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Shifting gear with the World Service

Robin Pembrooke

Director, News Product & Systems

Just over a year ago I took this photo of Fran Unsworth and Jonathan Chapman standing in in the middle of an empty concrete shell of a office floor in Nairobi where we had just signed a lease for our new bureau in Kenya. It was exciting to think of what could be done with the space, albeit with a daunting level of work needed in Kenya, Nigeria and India to realise the potential of the investment in the World Service through the World 2020 programme.

Our new Nairobi bureau as it was this time last year

A year of building

A year on, thanks to the hard work of multiple teams across the BBC, we have three brand new bureaus in Delhi, Lagos and Nairobi staffed with hundreds of new journalists broadcasting and publishing in 12 new languages across Africa and Asia. We have also updated or provisioned new facilities in another 50 sites overseas as part of the 2020 expansion programme. It means the BBC is now broadcasting and publishing in over 40 languages ranging from Pidgin to Korean and our new bureau in Lagos will be launched next week.

I’ve been fortunate to visit three of our new sites in the last 12 months and meet some of the incredible people running those new services. These are really diverse teams, as we publish in 3 or 4 different regional languages from each office.

Part of the Delhi editorial team

In Delhi I watched a brand new team of journalists make news bulletins in Hindi, Telugu, and Tamil one after another; something they do every night. An amazingly complex task, especially as the teams had only been working together at the BBC for 6 months.

The News bulletin production team in Delhi working in Hindi, Telugu, and Tamil

There are very few organisations anywhere in the world capable of mobilising this level of broadcast and digital infrastructure, let alone the scale of quality journalism in so many different languages. It is one of the things that makes working in technology in the BBC uniquely interesting and rewarding.

Whilst we’re proud of what we’ve achieved this year, we’re only just getting started.

Although we’ve launched the 12 new websites, created countless programmes in 3 new major bureaus, and hired of hundreds of journalists, we’ve only just begun to transform how the World Service works. The bulk of our audience remains on TV and Radio; to be sustainable we have to deliver engaging digital services that local audiences find relevant and valuable to their lives.

Adjusting our approach

We have a big goal to achieve: the BBC as a whole is aim to reach 500M weekly users by 2022, and World Service expansion is one of the drivers of growth that we hope will drive an additional 80M users. To get there we’re changing our approach to building digital products and ways of working.

The launch of 13 new languages sites were the starting point of our digital plans for the World Service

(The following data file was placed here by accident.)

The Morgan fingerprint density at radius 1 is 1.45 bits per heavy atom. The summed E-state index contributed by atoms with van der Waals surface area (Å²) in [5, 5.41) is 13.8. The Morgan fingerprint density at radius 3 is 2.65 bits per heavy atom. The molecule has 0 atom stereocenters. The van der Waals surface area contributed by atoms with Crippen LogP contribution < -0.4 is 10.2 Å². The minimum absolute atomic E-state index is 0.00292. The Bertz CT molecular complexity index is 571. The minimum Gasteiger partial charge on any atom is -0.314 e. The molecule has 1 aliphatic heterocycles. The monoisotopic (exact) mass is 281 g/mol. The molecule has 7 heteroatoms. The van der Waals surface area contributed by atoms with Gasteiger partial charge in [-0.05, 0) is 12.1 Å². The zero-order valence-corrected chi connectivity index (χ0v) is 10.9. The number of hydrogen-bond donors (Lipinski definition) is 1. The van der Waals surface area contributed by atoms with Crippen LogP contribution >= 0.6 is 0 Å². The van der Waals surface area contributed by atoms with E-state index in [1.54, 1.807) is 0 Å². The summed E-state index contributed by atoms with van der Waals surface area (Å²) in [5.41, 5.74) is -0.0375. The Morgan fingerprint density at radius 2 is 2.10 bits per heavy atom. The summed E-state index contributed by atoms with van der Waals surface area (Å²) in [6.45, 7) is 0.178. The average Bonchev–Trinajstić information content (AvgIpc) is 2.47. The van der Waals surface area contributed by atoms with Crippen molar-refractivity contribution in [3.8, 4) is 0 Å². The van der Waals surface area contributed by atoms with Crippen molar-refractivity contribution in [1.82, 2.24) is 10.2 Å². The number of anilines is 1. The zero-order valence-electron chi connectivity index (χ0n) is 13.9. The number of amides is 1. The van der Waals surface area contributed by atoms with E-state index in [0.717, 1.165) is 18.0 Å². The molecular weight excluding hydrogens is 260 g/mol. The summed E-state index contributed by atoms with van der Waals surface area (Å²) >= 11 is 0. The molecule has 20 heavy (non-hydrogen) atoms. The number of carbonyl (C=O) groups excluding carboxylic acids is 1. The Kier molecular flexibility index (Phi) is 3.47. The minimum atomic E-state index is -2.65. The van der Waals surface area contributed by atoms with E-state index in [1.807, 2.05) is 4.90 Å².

In the last year, we had to constantly manage risk to achieve the deadlines we’ve hit. To meet tight delivery schedules for the new websites and building fit out, we often had to reign in the scope of our ambition for our digital products at initial launch. Similarly, we had to be 100% sure that the studios and production systems would work from day one, and so we deployed existing combinations of production tools, albeit now virtualised and IP capable, rather than experimenting with completely new technologies.

We’re now turning our focus to a more agile, data and performance driven phase of delivery.

In the near term that will focus on speed of digital performance and user engagement:

  • our content doesn’t load quick enough on mobile; we want to ensure all our sites load as quickly as possible in all our WS markets, even on slower mobile connections.
  • we also have a lot of users who come to us via search and social, read one article and then leave again. We’re experimenting with machine learning driven recommendations to increase the number of users who click on one more thing to read or watch.

World Service Dev Team together with some of the developers from our partner Andela

In parallel with the core delivery our News Labs team have been able to experiment with new tools that leverage the latest in languages technology. One of those tools, called “Stitch”, started as a rapid prototype created in a weekend by a tech savvy journalist. The News Labs team scaled it rapidly to a point where it is used to create over a 1,000 videos a week. It’s helped us publish 4 times as much digital video a week as we did before the World 2020 programme started.

With our journalists, we’ll continue rolling out improvements to the tools and dashboards they use; letting them to connect better with each other, so they can better connect with audiences.

We’ll start blogging soon about some of the new prototypes of technology we’re using to transform how we plan, gather, edit and publish the news across the World Service and the rest of BBC News.

If you are interested to join the work we are doing to expand and tranform the World Service do get in touch. We are looking for fantastic front end and frameworks developers and data scientists to join the team.